They/Them pronouns. Use them. Love them.

I was one of you. I didn’t “get it”. I didn’t understand the they/them identification and I thought it was confusing. Am I referencing one person or multiple?

Then I had my first non-binary client. Then my second. Now many. Now I get it. Now I interrupt people who say they “don’t get it and think it’s stupid” and tell them they are wrong and here’s why.

I am a firm believer in not passing judgement. It took me some time to get there in my life, but for the past five years at least I’ve been there. I’ve opened myself up to new experiences and new people and learned so much. Psychiatry does that. Makes you discover new things about people every day, makes me examine my beliefs and values regularly.

So back to they/them. It is the pronoun most often preferred by the non-binary community. Not always but often. I’ve had non-binary clients on hormone replacement therapy (of Testosterone or Estradiol or both at different times for different reasons). I’ve had non-binary clients seek surgical interventions. I’ve had them not. I’ve had non-binary clients look probably very confusing to society in general, but bless them, they present themselves as they feel comfortable and as they see fit with fear yes of judgement and discrimination but the courage to walk forth anyway.

The non-binary community specifically has taught me so much about courage. For many transgender individuals instead of ascribing to their birth gender they identify more with the opposite gender- boy to girl or girl to boy. That seems more acceptable to society sometimes. They still face horrible discrimination and assaults and even murder, but the binary view society holds of gender is easier to wrap one’s head around.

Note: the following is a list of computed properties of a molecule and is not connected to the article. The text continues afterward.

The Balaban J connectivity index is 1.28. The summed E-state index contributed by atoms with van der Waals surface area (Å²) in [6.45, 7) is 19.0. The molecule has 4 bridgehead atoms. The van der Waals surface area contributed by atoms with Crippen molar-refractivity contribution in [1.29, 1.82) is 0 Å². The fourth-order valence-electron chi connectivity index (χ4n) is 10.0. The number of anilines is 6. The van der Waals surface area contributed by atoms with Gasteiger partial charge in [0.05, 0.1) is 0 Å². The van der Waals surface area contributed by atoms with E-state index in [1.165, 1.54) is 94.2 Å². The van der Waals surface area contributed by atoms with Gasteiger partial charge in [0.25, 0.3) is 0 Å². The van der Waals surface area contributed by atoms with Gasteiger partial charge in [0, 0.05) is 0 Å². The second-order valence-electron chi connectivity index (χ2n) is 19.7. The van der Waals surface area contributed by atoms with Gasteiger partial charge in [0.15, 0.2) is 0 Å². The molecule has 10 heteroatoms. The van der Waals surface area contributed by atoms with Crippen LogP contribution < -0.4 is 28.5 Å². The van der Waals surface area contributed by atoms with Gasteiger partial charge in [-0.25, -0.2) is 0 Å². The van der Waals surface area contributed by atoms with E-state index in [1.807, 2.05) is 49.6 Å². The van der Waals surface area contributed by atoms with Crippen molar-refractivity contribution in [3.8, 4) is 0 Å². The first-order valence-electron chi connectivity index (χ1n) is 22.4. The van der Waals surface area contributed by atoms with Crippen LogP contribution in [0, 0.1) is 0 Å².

A non-binary individual may not feel as though they belong to either gender and in fact may seek different traits from both genders. They feels more like a “they” then a “him” or a “her”. They may feel more comfortable being pegged as a certain gender he/him or she/her in general but still feel more comfortable with they/them.

They may want Testosterone to lower their voice, and estradiol to grow breasts. They may identify as asexual, or they may identify as pansexual or gay or Queer or heterosexual. Just a blatant reminder that gender identify has nothing to do with sexual orientation.

I have a lot of “they/them” individuals on my caseload. They are wonderful people who teach me so much about gender biases and gender expectations as they break all of them. After having been privileged to be a witness to their journey through the gender spectrum I know that there is so much I don’t know.

I know though that there truly are they/them individuals who do not fit one gender or the other, and I see the toll it takes on them to have to explain that over and over to family members, friends, and every one else they come into contact with. I see the hurt and frustration when some one calls them a her, when they have asked for the hundredth time to be referred to as they.

I see you. I know you. And I admire you.

If you know a they/them don’t be repelled by your insecurities and by your lack of knowledge. Just respect the request for appropriate pronouns. Get to know them. Because once you do, you will realize that your gender binary norms are wrong. That there are individuals who defy them. That they are beautiful and deserve respect.

So yes, they/them feels weird at first. Just do it. Because it’s not hurting you. But it’s hurting them deeply by not using it.

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